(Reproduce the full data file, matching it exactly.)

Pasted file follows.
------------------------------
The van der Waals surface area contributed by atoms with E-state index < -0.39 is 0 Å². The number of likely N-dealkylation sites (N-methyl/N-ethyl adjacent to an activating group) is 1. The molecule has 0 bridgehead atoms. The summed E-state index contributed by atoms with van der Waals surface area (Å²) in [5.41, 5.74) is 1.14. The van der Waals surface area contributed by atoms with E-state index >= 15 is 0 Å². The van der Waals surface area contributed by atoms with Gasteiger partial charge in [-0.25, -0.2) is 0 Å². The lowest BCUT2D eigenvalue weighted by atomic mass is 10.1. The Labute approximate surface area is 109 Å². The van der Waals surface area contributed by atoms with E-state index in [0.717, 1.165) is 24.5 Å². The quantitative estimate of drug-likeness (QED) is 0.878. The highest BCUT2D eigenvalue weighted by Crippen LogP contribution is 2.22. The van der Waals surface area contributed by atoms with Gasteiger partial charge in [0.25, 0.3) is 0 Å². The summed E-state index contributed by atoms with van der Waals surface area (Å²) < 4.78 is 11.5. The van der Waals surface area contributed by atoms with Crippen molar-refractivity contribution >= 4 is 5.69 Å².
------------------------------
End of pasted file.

The van der Waals surface area contributed by atoms with E-state index < -0.39 is 0 Å². The number of likely N-dealkylation sites (N-methyl/N-ethyl adjacent to an activating group) is 1. The molecule has 0 bridgehead atoms. The summed E-state index contributed by atoms with van der Waals surface area (Å²) in [5.41, 5.74) is 1.14. The van der Waals surface area contributed by atoms with E-state index >= 15 is 0 Å². The van der Waals surface area contributed by atoms with Gasteiger partial charge in [-0.25, -0.2) is 0 Å². The lowest BCUT2D eigenvalue weighted by atomic mass is 10.1. The Labute approximate surface area is 109 Å². The van der Waals surface area contributed by atoms with E-state index in [0.717, 1.165) is 24.5 Å². The quantitative estimate of drug-likeness (QED) is 0.878. The highest BCUT2D eigenvalue weighted by Crippen LogP contribution is 2.22. The van der Waals surface area contributed by atoms with Gasteiger partial charge in [0.25, 0.3) is 0 Å². The summed E-state index contributed by atoms with van der Waals surface area (Å²) < 4.78 is 11.5. The van der Waals surface area contributed by atoms with Crippen molar-refractivity contribution >= 4 is 5.69 Å².